“Sure, sure,” he promises. “And when this is all over, you never have to see me again!” Of course, that’s not true. And the kicker is that, for security reasons, she can’t mention one word to her friends or family, including her live-in mother, Dotty (Beverly Garland), or her two sons. As for her lack of training, well, that’s handled with another quick line from Scarecrow: “Amanda, you don not need training for this one. It is a simple case. I mean, nothing bad ever happens in the suburbs!”
That’s quickly proved incorrect (as it was again on a Season 2 episode of Chuck), of course, as one of their neighbors soon turns up dead. This episode actually does quite a good job of cleverly subverting Eighties suburban conventions and finding that Avengers-like danger lurking in the mundane, thus establishing an effective template for the series. The neighbor’s death is part of a conspiracy to smuggle arms in Avon-like “Connie Beth” cosmetics. There’s nothing scarier than a horde of housewives singing creepy songs at a Connie Beth meeting! All the housewives happily warble, “She’s a Golden Circle Girl, yes she is!” as Amanda is ushered at gunpoint (invisible to the singing women) through the “Golden Circle” gate. While Amanda is limited to housewife fight moves like spraying a bad guy in the face with hairspray, Lee gets to show off his spy moves in a swordfight using the spiked end of pink yard flamingoes!
The excuses don’t get much better. In “Magic Bus,” Billy needs an ordinary housewife to embark on a cross-country journey in a Winnebago that’s really an armored weapons system. Unfortunately, the RV doesn’t even make it out of Amanda’s driveway before its commandeered by bad guys, but for Amanda still has to stick along for the ride because only she can identify the culprit. Or something. As you’re probably gathering, the excuses are lame, but they certainly aren’t detrimental to enjoyment of the episodes. That comes not from the thin premise, but from the chemistry between the actors. Despite Amanda’s faceless boyfriend, there’s a clear screwball comedy sexual tension developing between her and Lee, and Francine’s competition with and outright hatred of Amanda is pretty funny. (In Francine’s defense, Amanda does get kind of annoying with her endless homespun “aw shucks” stories about her kids week after week!)
They’re really stretching stretching thin the housewife involvement excuses by “The ACM Kid;” now there’s a kid computer expert who witnessed an abduction and Lee needs him to cooperate with the Agency... but what does he know about kids? Francine, as a modern, professional woman, is equally helpless. So Lee calls up Mrs. King and says he’s got a problem that’s not in his area of expertise, but that she’d be good at
“Amanda,” reasons Billy, “Surely you realize that your value to us is that of a civilian. I don’t need another agent.”
Francine gleefully adds, “Were you to become a known operative, your usefulness would be over!”
“Yeah, it’s great that you don’t know anything!” Lee chimes in. “Hell, the enemy could torture you for weeks and not get a thing!”
Amanda holds her own: “Oh, well, I appreciate that, but I... I don’t think staying alive would compromise my usefulness too much, do you?” The lady’s got a point, but it won’t be addressed this week. Still, at least the housewife excuses appear to be done with. Henceforth, Billy’s excuse for using Amanda will be that she’s an unknown operative. Apparently, all of his regularly agents are utterly useless because the enemy knows all of them. This means that, still lacking any formal training, Amanda finds herself in the Cinnamon Carter role of seductress in “Service Above and Beyond.” Lee is her handler, leading to a Notorious scenario as she gets herself into trouble with foreign spies. As a special treat for fans of the genre, Walter Gotell shows up as a KGB agent far less friendly (and more dangerous) than his Bond persona of General Golgol.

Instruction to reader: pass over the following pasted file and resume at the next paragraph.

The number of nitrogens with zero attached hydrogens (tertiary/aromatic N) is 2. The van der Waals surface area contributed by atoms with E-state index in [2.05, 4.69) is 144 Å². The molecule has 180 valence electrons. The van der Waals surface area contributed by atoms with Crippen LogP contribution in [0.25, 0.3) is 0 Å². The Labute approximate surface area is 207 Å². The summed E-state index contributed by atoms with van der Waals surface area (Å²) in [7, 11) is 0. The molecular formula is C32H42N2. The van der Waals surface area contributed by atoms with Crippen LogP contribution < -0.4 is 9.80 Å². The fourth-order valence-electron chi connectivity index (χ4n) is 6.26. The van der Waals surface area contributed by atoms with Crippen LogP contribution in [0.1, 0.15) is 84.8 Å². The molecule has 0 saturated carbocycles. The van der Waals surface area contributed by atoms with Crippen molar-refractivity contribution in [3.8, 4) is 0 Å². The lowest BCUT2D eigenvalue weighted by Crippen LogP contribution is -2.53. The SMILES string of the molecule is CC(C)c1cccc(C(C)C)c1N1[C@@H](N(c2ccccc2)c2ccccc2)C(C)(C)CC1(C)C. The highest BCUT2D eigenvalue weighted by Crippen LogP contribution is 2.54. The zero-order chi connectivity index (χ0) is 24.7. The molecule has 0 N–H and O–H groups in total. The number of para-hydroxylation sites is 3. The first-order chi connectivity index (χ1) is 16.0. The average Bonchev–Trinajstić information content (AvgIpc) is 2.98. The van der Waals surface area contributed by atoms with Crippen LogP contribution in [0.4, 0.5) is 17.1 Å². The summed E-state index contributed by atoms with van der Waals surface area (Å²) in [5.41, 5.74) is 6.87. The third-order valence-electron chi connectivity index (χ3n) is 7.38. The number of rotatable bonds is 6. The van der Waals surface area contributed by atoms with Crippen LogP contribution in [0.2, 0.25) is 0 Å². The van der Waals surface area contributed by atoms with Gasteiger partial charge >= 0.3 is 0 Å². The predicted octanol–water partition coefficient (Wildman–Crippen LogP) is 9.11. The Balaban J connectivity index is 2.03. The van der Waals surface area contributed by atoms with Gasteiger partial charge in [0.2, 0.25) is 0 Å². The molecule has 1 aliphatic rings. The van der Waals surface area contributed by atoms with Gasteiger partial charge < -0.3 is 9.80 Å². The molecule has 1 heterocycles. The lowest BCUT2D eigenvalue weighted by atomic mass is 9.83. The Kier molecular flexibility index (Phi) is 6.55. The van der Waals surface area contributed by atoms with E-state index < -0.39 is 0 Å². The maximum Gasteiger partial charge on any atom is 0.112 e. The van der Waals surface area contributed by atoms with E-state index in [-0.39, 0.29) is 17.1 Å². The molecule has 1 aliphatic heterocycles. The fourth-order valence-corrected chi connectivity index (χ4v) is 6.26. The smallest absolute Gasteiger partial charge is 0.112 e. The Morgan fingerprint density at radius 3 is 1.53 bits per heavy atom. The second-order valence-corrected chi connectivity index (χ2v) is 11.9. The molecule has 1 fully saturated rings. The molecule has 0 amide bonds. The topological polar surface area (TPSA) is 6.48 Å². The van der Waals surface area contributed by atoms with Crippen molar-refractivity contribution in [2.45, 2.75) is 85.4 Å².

“Remembrance of Things Past” pays tribute to the Sixties spy series that influenced this show. The plot finds a former TV spy turned Agency janitor after a big screen flop killing off the real dashing, handsome young agents because he’s been disfigured. No, it doesn’t make a whole lot of sense, but it’s a fun idea. Doug McClure plays the former TV spy, which is cool to see, but it would have been even cooler had it been one of the actual Sixties spy heroes. The late, great Robert Culp would have knocked this part out of the park. Oh well.
Another trope of Eighties television is the lookalike, where this or that character has a double who afford the actor or actress to do a funny accent for one episode. “Dead Ringer” is that episode for Season 1 of Scarecrow and Mrs. King, and it’s Francine who has the double—a dark-haired Hungarian agent eager to defect. The Commie Francine doesn’t get along with Amanda any better than the American one, so she causes problems with Dotty and the boys when forced to stay in the King household. This episode also gives Lee a chance to show off his love of hanging from helicopters, which he does a lot. Amanda also gets a good car chase of her own when she takes her station wagon careening across Georgetown lawns.
There are no extras on Warners’ Scarecrow and Mrs. King: The Complete First Season, but it earns points for its packaging. A single-width five-disc flipper slides snugly into a nice slipcase. The slipcase is a good addition to this Paramount-style packaging, because it gives you the title on the top of the box, which helps if you store your TV DVD sets end-out. It’s also classy, as is the rest of the packaging, from the tastefully revamped title treatment (a vast improvement on the Eighties original) to the full-size picture on the back of the case. The stock shots in the opening credits appear noticeably grainy, but they really only serve as a basis of comparison to demonstrate how good the rest of the video looks for Eighties television. This transfer has the Universal Eighties series easily beat. Altogether, Warner has assembled a very nice package, and I hope it sells well because I’m eagerly awaiting Season 2! (And I don’t want it to come out on Warner Archives after enjoying this snazzy packaging for Season 1!)